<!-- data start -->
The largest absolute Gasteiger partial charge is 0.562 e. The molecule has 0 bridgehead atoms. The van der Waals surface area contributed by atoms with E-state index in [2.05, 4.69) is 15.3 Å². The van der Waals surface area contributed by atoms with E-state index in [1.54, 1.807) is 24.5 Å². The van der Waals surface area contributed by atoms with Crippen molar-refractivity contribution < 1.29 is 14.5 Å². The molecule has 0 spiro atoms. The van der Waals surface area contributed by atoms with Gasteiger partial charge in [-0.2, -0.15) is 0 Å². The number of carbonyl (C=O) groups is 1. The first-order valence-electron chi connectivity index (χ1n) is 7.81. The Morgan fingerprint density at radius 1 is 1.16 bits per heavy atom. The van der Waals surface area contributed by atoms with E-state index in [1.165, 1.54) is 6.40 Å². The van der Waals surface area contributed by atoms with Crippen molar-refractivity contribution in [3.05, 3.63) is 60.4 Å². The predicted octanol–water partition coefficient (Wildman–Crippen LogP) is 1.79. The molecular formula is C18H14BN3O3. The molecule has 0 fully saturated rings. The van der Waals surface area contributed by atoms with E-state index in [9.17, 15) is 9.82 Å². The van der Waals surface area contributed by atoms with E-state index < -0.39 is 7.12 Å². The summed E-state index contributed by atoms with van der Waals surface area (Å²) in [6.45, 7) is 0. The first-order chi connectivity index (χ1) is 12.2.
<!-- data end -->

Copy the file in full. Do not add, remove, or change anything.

The largest absolute Gasteiger partial charge is 0.562 e. The molecule has 0 bridgehead atoms. The van der Waals surface area contributed by atoms with E-state index in [2.05, 4.69) is 15.3 Å². The van der Waals surface area contributed by atoms with E-state index in [1.54, 1.807) is 24.5 Å². The van der Waals surface area contributed by atoms with Crippen molar-refractivity contribution < 1.29 is 14.5 Å². The molecule has 0 spiro atoms. The van der Waals surface area contributed by atoms with Gasteiger partial charge in [-0.2, -0.15) is 0 Å². The number of carbonyl (C=O) groups is 1. The first-order valence-electron chi connectivity index (χ1n) is 7.81. The Morgan fingerprint density at radius 1 is 1.16 bits per heavy atom. The van der Waals surface area contributed by atoms with E-state index in [1.165, 1.54) is 6.40 Å². The van der Waals surface area contributed by atoms with Crippen molar-refractivity contribution in [3.05, 3.63) is 60.4 Å². The predicted octanol–water partition coefficient (Wildman–Crippen LogP) is 1.79. The molecular formula is C18H14BN3O3. The molecule has 0 fully saturated rings. The van der Waals surface area contributed by atoms with E-state index in [9.17, 15) is 9.82 Å². The van der Waals surface area contributed by atoms with E-state index < -0.39 is 7.12 Å². The summed E-state index contributed by atoms with van der Waals surface area (Å²) in [6.45, 7) is 0. The first-order chi connectivity index (χ1) is 12.2.